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The 'Onion Bag' - Produce or Market Bag


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Pattern Details

*Note - An error was discovered in Rows 17 and 18 of the pattern body. The corrected file has been uploaded. The 'Onion Bag' is another little, knitted bag to contain treasure from the market - or, your garden - or, for a little one to carry around their own, special treasures. You don't really need to use it just for onions - it just reminded me of those icky plastic ones we see in the store, so that's what it became! If you know someone who knits or crochets, a perfect gift is this small bag to hang from the wrist and hold a ball of yarn while working. Many of us use yarn bowls to contain that errant yarn ball, but others like to have the yarn more portable - this little mesh bag will do it. (I'll get a new photo or two up once the natural lighting is better here in our storm ridden part of the country.) Simply put the ball of yarn into the bag, run the working yarn out the top, slip the drawstring over the wrist and knitting or crochet can commence! Similar to my 'Reusable Produce Bag', this 'Onion Bag' is knitted in the round and top down - DPNs and I don't always play nice together, so it's easier for me to finish with them rather than start. The top opening is approximately 4 inches across and when the bag is laid flat, about 6 1/2 inches in diameter. The narrower opening makes it easier for the bag NOT to tip and spill everything all over. Don't be fooled by its small size. Due to the stitch pattern used, it stretches like crazy! So much so that when finished, it will hold up to 24 golf balls - or 3 lbs. of Cutie oranges. I can pour a couple pints of grape tomatoes into one of these with room to spare, and no bruising. (The green bag in the back of the photo IS holding 24 golf balls - amazing!) This will also hold a HUGE ball of yarn if one wishes to use it as a yarn bag (yarn keeper). I've included instructions for use with both a worsted weight bamboo blend yarn and a fine cotton. **The difference is minimal, occurring only in the cast-on and first few rows. It's almost time for those wonderful home-grown goodies to appear at the Farmer's Markets, so make a few and enjoy a little more freedom from dependency on plastic! (Psssst - these are also a great seller at the morning markets!) Have fun - enjoy!! BASIC SKILLS NECESSARY Knitted Cast-On, Knit, Knit in the round, YO (Yarn Over), K2Tog (Knit 2 stitches together as one to decrease by 1 stitch), KFB (Knit in the front of the stitch, then in the back of the same stitch to increase by 1 stitch), Bind-Off GAUGE Not important for this item SIZING / FINISHED MEASUREMENTS When laid flat, approximately 6 inches in diameter PREFERRED BRAND/YARN I use either 'Spa' by or 'Grace' by Patons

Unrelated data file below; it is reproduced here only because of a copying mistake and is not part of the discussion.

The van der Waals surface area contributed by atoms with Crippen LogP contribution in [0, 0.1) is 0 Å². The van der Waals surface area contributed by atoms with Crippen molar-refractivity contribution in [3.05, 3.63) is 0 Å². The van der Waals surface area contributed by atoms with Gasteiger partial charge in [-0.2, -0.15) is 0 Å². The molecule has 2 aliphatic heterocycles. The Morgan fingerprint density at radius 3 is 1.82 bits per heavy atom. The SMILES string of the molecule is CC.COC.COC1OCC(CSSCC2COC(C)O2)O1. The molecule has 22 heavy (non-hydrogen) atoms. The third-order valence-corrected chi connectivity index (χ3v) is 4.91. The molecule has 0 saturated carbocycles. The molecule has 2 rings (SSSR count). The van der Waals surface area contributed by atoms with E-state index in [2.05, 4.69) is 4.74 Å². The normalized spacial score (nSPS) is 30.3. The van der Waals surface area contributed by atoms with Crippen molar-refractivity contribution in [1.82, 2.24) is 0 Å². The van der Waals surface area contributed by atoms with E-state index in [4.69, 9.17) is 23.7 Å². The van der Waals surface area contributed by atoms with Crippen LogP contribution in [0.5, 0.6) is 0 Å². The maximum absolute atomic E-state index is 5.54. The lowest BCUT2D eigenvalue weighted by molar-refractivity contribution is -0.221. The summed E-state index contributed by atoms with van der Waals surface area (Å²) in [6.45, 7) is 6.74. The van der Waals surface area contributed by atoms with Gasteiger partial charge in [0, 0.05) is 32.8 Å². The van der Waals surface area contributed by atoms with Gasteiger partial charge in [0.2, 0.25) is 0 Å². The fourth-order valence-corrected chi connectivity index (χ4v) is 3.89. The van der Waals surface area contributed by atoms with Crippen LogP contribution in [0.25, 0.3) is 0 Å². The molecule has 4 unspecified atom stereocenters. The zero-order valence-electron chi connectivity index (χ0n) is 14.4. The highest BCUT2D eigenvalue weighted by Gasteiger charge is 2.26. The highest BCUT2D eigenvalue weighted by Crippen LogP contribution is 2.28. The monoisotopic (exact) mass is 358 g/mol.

Recommended with this pattern

  • US 4 - 16" circular needle and dpns, 2 oz. of a cotton/acrylic, cotton/bamboo or rayon/acrylic blend (in sport weight) or 2 oz. of Size 3 mercerized cotton, Stitch markers, Tapestry needle, 1/4 inch satin ribbon, polyester cable cord or parachute cord, Fray-Check (optional, but recommended)

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I am a maker - of things. It doesn't really matter what as long as I can create something - a pair of earrings from beads found years ago in a little, out-of-the way shop or a scarf with some of that snazzy yarn I just couldn't resist, a pie or batch of cookies or a new recipe that needed to be tested. A potter primarily, I also have this huge fascination for fibers - doesn't matter if it's spinning them, knitting them or weaving with them - each process is unique and full of treasures to come to life. "My Grandma's Garden" is in dedication to my Norwegian Grandma, my Irish Grandma, my Mom - all the Grandmas everywhere. A garden doesn't necessarily have to be full of flowers - or veggies - or plants of any kind. In this case, it's simply a garden of handmade goodness - by THIS Grandma. When I was little, I remember my little Irish Grandma sewing her quilts and clothes on the treadle sewing machine that fascinated me so much - to the point that my Mom started me sewing when I was 6 years old. There was always some sort of fiber work in evidence - at home, at Grandma's - no matter where I was. Sewing, quilting, crochet, embroidery - we saw it all. Odd, though, out of all of us, I'm the only one who knits - or, spins - or throws pots! My favorite garden? Well, that's my daughter and her husband with a couple noisy, little sprouts of their own! I hope that after you've visited my handmade garden, you take the time to enjoy a little bit of your own garden (whatever it consists of and wherever it may be) each day!